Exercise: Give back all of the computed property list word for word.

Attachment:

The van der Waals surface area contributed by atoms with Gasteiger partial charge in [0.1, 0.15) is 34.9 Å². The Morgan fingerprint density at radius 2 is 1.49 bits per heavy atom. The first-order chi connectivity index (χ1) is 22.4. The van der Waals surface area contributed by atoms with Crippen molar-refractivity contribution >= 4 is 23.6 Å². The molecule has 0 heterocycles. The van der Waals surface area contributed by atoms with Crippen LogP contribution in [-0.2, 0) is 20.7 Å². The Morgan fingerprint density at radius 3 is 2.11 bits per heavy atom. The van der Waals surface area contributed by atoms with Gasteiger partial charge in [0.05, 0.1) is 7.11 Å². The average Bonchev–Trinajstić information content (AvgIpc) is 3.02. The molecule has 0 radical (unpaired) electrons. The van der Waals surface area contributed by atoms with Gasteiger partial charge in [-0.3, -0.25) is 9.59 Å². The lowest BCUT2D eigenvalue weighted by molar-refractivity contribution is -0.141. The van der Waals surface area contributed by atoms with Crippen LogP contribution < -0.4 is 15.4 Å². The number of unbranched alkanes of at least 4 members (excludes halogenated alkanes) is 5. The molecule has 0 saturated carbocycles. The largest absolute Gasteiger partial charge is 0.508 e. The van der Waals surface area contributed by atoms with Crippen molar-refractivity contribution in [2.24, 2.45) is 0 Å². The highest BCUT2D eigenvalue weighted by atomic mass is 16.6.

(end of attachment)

The van der Waals surface area contributed by atoms with Gasteiger partial charge in [0.1, 0.15) is 34.9 Å². The Morgan fingerprint density at radius 2 is 1.49 bits per heavy atom. The first-order chi connectivity index (χ1) is 22.4. The van der Waals surface area contributed by atoms with Crippen molar-refractivity contribution >= 4 is 23.6 Å². The molecule has 0 heterocycles. The van der Waals surface area contributed by atoms with Crippen LogP contribution in [-0.2, 0) is 20.7 Å². The Morgan fingerprint density at radius 3 is 2.11 bits per heavy atom. The van der Waals surface area contributed by atoms with Gasteiger partial charge in [0.05, 0.1) is 7.11 Å². The average Bonchev–Trinajstić information content (AvgIpc) is 3.02. The molecule has 0 radical (unpaired) electrons. The van der Waals surface area contributed by atoms with Gasteiger partial charge in [-0.3, -0.25) is 9.59 Å². The lowest BCUT2D eigenvalue weighted by molar-refractivity contribution is -0.141. The van der Waals surface area contributed by atoms with Crippen LogP contribution < -0.4 is 15.4 Å². The number of unbranched alkanes of at least 4 members (excludes halogenated alkanes) is 5. The molecule has 0 saturated carbocycles. The largest absolute Gasteiger partial charge is 0.508 e. The van der Waals surface area contributed by atoms with Crippen molar-refractivity contribution in [2.24, 2.45) is 0 Å². The highest BCUT2D eigenvalue weighted by atomic mass is 16.6.